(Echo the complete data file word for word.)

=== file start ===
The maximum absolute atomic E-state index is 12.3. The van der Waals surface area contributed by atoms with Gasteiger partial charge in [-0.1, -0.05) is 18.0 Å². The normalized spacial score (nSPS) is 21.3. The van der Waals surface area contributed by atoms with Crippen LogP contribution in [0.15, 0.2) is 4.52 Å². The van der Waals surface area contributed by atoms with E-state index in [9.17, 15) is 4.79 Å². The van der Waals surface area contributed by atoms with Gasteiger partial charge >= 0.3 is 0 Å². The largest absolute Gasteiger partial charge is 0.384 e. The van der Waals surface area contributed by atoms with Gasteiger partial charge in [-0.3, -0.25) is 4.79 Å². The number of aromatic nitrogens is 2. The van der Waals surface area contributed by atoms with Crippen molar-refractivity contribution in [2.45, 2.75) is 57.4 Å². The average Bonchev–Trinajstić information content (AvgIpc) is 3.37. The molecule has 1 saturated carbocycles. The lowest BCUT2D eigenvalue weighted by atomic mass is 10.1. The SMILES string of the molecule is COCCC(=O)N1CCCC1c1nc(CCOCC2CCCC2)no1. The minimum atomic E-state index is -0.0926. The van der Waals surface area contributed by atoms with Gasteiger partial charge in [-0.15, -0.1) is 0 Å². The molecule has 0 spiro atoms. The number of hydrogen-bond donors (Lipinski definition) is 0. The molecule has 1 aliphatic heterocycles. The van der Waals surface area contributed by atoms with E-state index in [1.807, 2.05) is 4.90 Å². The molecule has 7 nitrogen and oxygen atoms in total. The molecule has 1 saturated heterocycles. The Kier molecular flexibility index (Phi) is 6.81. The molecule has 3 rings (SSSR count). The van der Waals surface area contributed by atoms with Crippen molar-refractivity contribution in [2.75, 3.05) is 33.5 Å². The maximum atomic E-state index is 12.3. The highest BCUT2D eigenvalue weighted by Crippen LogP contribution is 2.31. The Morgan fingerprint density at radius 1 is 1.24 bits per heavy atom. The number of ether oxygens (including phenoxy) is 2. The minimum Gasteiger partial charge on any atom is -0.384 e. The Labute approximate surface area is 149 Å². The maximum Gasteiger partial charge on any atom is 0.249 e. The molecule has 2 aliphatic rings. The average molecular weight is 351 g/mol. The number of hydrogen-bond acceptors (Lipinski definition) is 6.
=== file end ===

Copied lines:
The maximum absolute atomic E-state index is 12.3. The van der Waals surface area contributed by atoms with Gasteiger partial charge in [-0.1, -0.05) is 18.0 Å². The normalized spacial score (nSPS) is 21.3. The van der Waals surface area contributed by atoms with Crippen LogP contribution in [0.15, 0.2) is 4.52 Å². The van der Waals surface area contributed by atoms with E-state index in [9.17, 15) is 4.79 Å². The van der Waals surface area contributed by atoms with Gasteiger partial charge >= 0.3 is 0 Å². The largest absolute Gasteiger partial charge is 0.384 e. The van der Waals surface area contributed by atoms with Gasteiger partial charge in [-0.3, -0.25) is 4.79 Å². The number of aromatic nitrogens is 2. The van der Waals surface area contributed by atoms with Crippen molar-refractivity contribution in [2.45, 2.75) is 57.4 Å². The average Bonchev–Trinajstić information content (AvgIpc) is 3.37. The molecule has 1 saturated carbocycles. The lowest BCUT2D eigenvalue weighted by atomic mass is 10.1. The SMILES string of the molecule is COCCC(=O)N1CCCC1c1nc(CCOCC2CCCC2)no1. The minimum atomic E-state index is -0.0926. The van der Waals surface area contributed by atoms with Gasteiger partial charge in [-0.15, -0.1) is 0 Å². The molecule has 0 spiro atoms. The number of hydrogen-bond donors (Lipinski definition) is 0. The molecule has 1 aliphatic heterocycles. The van der Waals surface area contributed by atoms with E-state index in [1.807, 2.05) is 4.90 Å². The molecule has 7 nitrogen and oxygen atoms in total. The molecule has 1 saturated heterocycles. The Kier molecular flexibility index (Phi) is 6.81. The molecule has 3 rings (SSSR count). The van der Waals surface area contributed by atoms with Crippen molar-refractivity contribution in [2.75, 3.05) is 33.5 Å². The maximum atomic E-state index is 12.3. The highest BCUT2D eigenvalue weighted by Crippen LogP contribution is 2.31. The Morgan fingerprint density at radius 1 is 1.24 bits per heavy atom. The number of ether oxygens (including phenoxy) is 2. The minimum Gasteiger partial charge on any atom is -0.384 e. The Labute approximate surface area is 149 Å². The maximum Gasteiger partial charge on any atom is 0.249 e. The molecule has 2 aliphatic rings. The average molecular weight is 351 g/mol. The number of hydrogen-bond acceptors (Lipinski definition) is 6.